By Cris Carl, Networx
Whether you are selecting your first dog or moving to a new location, it is important to know what climate your dog will thrive in. Conversely, if you live in a climate your dog would not naturally be acclimated to, you may need to make some adjustments for the health of your dog. While it may seem obvious that if a dog has long hair they would fare better in a cold environment and vice versa, there are several other factors to consider. Dr. Steven Ellis DVM of the Sunderland Animal Hospital in Massachusetts offers some good advice on climate and your dog.
If you live in a colder climate
Ellis said that dog breeds that thrive in colder environments, such as Huskies, Newfoundlands and Retrievers, have a double coat of fur to keep them warm. “Those are the dogs that have been bred for a colder environment. They can take the cold and snow better,” said Ellis.
However, they also have a lot more hair to shed, especially in the spring, when the dog’s undercoat is shed. “You have to have a really good vacuum and be willing to live with a lot of hair floating around your house,” said Ellis. Ellis told a story of a dog owner who said she always buys an inexpensive vacuum to keep hair off her flooring, but with an extended warranty due to her dog’s shedding. “She said eventually, the motor seizes up or burns out from all the hair.”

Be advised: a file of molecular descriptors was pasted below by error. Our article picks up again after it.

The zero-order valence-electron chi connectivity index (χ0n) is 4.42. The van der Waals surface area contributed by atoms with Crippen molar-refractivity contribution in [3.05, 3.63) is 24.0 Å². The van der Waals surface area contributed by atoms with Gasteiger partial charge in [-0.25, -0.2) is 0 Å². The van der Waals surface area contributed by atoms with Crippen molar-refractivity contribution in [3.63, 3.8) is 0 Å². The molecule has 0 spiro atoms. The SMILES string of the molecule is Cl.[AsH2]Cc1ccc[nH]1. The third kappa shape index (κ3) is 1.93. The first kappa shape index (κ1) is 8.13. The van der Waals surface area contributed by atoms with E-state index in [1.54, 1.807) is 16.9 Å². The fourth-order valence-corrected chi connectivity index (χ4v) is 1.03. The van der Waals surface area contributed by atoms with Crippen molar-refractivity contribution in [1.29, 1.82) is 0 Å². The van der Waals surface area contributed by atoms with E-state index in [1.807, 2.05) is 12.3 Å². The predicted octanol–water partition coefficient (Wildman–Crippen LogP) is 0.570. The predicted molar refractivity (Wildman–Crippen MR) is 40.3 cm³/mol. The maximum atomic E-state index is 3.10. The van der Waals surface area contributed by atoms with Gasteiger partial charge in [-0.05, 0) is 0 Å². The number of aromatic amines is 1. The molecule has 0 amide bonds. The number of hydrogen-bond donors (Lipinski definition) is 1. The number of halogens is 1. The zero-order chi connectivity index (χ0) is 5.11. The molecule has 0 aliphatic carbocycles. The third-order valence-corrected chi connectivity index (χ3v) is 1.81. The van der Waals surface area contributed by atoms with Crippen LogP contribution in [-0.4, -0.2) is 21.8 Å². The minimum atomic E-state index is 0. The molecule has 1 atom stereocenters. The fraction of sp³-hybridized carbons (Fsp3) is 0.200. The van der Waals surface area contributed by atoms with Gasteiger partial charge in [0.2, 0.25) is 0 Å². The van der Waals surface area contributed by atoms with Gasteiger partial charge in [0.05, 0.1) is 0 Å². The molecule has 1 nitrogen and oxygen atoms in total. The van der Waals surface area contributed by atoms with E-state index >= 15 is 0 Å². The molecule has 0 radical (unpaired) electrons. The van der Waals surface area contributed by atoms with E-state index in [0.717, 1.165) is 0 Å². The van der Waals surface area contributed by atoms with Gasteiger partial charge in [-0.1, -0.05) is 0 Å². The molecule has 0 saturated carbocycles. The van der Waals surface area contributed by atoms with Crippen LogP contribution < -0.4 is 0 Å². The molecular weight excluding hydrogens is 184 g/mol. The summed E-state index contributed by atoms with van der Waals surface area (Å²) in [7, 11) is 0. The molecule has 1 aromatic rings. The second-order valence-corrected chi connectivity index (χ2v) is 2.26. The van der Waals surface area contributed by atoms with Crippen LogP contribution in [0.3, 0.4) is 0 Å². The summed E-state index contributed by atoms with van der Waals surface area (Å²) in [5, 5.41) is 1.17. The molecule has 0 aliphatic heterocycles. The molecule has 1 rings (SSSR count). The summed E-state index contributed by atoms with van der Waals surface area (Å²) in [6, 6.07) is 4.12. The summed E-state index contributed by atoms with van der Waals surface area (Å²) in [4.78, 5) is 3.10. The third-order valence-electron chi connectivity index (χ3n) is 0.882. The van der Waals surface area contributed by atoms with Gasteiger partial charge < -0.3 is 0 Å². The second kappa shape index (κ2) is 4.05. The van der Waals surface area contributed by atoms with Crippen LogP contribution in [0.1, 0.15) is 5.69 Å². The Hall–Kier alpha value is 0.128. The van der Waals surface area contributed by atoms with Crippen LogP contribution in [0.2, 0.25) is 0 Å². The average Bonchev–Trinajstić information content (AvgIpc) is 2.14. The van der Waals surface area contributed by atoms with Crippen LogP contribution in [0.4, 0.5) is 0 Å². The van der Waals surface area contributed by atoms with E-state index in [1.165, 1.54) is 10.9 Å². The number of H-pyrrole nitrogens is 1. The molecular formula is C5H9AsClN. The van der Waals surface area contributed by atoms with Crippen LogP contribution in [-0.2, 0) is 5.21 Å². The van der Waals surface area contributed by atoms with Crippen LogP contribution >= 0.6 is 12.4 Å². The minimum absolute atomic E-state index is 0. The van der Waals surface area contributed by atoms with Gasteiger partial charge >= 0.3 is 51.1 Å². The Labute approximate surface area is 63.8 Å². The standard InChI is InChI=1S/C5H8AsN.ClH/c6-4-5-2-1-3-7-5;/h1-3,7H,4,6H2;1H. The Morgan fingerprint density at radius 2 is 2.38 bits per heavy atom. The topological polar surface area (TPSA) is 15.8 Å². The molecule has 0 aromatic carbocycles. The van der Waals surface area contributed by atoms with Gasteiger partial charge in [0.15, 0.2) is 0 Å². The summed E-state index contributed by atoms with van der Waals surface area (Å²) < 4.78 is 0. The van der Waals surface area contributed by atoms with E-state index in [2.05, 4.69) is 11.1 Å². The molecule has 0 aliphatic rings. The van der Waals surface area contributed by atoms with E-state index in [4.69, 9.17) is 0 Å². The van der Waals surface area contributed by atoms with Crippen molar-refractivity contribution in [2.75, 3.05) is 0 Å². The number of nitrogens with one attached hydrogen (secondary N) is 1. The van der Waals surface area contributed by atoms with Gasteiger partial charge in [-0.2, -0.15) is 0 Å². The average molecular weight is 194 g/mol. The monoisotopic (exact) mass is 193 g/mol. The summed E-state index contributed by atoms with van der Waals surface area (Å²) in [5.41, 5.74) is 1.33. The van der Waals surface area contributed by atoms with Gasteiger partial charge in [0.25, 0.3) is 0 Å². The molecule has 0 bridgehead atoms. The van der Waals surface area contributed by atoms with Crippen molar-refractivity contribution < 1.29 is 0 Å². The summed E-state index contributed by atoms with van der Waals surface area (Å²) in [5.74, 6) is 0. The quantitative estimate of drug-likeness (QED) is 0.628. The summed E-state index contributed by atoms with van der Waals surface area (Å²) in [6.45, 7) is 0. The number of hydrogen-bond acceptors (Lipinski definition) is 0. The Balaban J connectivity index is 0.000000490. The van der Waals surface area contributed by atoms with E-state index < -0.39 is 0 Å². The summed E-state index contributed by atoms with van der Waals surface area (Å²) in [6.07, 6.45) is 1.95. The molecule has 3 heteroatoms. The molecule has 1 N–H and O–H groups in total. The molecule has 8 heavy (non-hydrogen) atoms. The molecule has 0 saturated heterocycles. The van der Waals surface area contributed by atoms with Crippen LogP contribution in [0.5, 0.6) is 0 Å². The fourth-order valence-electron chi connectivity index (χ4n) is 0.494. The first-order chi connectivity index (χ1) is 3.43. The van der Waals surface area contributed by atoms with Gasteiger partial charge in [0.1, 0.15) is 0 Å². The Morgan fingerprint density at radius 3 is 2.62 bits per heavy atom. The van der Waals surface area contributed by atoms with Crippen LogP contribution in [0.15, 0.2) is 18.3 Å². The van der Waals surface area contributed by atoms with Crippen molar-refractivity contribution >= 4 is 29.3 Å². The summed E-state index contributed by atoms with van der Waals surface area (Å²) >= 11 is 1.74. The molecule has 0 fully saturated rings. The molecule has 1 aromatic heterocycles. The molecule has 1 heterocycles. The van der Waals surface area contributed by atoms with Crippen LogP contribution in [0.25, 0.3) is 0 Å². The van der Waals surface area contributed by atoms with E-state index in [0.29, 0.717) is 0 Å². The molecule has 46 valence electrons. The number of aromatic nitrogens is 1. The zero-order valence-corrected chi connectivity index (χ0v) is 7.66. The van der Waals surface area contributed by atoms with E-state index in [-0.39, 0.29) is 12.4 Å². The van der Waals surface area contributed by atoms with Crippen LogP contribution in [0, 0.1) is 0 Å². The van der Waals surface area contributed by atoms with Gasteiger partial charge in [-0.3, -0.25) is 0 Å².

If you live in a warmer climate
Ellis said that while it seems many people live with air conditioning in Baltimore and other climates that get hot in the summer, there are breeds that thrive better in warmer climates, but not necessarily for the reason you might think. Being a short-haired breed such as a Greyhound, Great Dane or Dachshund is helpful in relation to a hot climate. However, the real reason these breeds do better in a warm climate is they do not require a lot of exercise. “Dogs don’t have sweat glands like humans. They pant in order to cool themselves off,” said Ellis. “One breed of dog that does well with hot weather and more in the way of exercise are Poodles. One the other hand, Great Danes are big couch potatoes,” he added. Ellis said that other good breeds of dog for warmer climates are Terriers and Spaniels.